The EPA’s abrupt new direction on legacy chemicals is part of a broad initiative by the Trump administration to change the way the federal government evaluates health and environmental risks associated with hazardous chemicals, making it more aligned with the industry’s wishes.

It is a cause with far-reaching consequences for consumers and chemical companies, as the EPA regulates some 80,000 different chemicals, many of them highly toxic and used in workplaces, homes, and everyday products. If chemicals are deemed less risky, they are less likely to be subjected to heavy oversight and restrictions.

The effort is not new, nor is the decadeslong debate over how best to identify and assess risks, but the industry has not benefited from such highly placed champions in government since the Reagan administration.

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The cause was taken up by Beck and others in the administration of George W. Bush with some success, and met with resistance during the Obama administration. Now it has been aggressively revived under President Trump by an array of industry-backed political appointees and others.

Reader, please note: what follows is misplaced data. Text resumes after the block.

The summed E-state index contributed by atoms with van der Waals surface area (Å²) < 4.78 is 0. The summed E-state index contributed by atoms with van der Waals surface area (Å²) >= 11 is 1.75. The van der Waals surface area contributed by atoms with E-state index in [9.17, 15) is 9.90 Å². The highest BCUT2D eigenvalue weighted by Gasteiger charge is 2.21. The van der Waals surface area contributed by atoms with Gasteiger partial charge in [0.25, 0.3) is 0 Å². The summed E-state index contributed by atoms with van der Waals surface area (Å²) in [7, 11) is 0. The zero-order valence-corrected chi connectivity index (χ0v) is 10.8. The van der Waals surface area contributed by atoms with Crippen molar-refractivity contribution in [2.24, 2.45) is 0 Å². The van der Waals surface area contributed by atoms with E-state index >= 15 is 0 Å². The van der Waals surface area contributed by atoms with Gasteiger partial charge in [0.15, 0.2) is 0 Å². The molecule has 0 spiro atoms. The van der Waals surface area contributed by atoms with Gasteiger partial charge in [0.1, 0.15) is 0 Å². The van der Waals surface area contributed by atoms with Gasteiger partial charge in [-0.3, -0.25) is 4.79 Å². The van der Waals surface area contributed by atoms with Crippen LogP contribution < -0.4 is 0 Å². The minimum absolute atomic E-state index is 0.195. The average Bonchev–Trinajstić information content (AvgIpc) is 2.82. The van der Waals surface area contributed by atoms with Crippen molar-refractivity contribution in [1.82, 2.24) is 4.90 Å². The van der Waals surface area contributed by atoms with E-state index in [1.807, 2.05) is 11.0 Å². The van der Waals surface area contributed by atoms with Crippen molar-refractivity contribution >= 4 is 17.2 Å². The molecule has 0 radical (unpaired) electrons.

Beck, who has a doctorate in environmental health, comes from a camp — firmly backed by the chemical industry — that says the government too often directs burdensome rules at what she has called “phantom risks.”

Other scientists and administrators at the EPA, including Wendy Cleland-Hamnett, until last month the agency’s top official overseeing pesticides and toxic chemicals, say the dangers are real and the pushback is often a tactic for deflecting accountability — and shoring up industry profits at the expense of public safety.

Since Trump’s election, Beck’s approach has been ascendant, according to interviews with more than two dozen current and former EPA and White House officials, confidential EPA documents, and materials obtained through open-record requests.

In March, Scott Pruitt, the EPA chief, overrode the recommendation of Cleland-Hamnett and agency scientists to ban the commercial use of the pesticide chlorpyrifos, blamed for developmental disabilities in children.